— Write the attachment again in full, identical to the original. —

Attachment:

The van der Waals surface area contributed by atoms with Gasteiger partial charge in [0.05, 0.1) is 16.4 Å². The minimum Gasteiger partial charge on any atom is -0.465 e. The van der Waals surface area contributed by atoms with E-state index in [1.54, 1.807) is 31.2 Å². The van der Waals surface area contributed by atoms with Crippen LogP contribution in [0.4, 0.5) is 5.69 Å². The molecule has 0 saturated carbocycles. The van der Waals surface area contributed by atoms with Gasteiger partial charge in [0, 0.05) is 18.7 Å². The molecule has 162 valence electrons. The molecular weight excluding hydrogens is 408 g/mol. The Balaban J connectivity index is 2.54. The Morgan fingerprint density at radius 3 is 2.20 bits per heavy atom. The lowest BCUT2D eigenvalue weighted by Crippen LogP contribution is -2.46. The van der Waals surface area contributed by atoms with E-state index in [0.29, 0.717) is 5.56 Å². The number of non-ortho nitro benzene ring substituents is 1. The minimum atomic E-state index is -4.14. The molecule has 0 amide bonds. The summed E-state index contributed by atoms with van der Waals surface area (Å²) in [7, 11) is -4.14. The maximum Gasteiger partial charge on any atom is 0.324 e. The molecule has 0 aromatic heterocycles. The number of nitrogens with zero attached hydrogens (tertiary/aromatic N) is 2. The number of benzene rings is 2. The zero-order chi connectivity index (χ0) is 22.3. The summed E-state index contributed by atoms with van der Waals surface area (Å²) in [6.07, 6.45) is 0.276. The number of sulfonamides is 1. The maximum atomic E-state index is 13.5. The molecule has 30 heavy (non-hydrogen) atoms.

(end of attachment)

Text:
The van der Waals surface area contributed by atoms with Gasteiger partial charge in [0.05, 0.1) is 16.4 Å². The minimum Gasteiger partial charge on any atom is -0.465 e. The van der Waals surface area contributed by atoms with E-state index in [1.54, 1.807) is 31.2 Å². The van der Waals surface area contributed by atoms with Crippen LogP contribution in [0.4, 0.5) is 5.69 Å². The molecule has 0 saturated carbocycles. The van der Waals surface area contributed by atoms with Gasteiger partial charge in [0, 0.05) is 18.7 Å². The molecule has 162 valence electrons. The molecular weight excluding hydrogens is 408 g/mol. The Balaban J connectivity index is 2.54. The Morgan fingerprint density at radius 3 is 2.20 bits per heavy atom. The lowest BCUT2D eigenvalue weighted by Crippen LogP contribution is -2.46. The van der Waals surface area contributed by atoms with E-state index in [0.29, 0.717) is 5.56 Å². The number of non-ortho nitro benzene ring substituents is 1. The minimum atomic E-state index is -4.14. The molecule has 0 amide bonds. The summed E-state index contributed by atoms with van der Waals surface area (Å²) in [7, 11) is -4.14. The maximum Gasteiger partial charge on any atom is 0.324 e. The molecule has 0 aromatic heterocycles. The number of nitrogens with zero attached hydrogens (tertiary/aromatic N) is 2. The number of benzene rings is 2. The zero-order chi connectivity index (χ0) is 22.3. The summed E-state index contributed by atoms with van der Waals surface area (Å²) in [6.07, 6.45) is 0.276. The number of sulfonamides is 1. The maximum atomic E-state index is 13.5. The molecule has 30 heavy (non-hydrogen) atoms.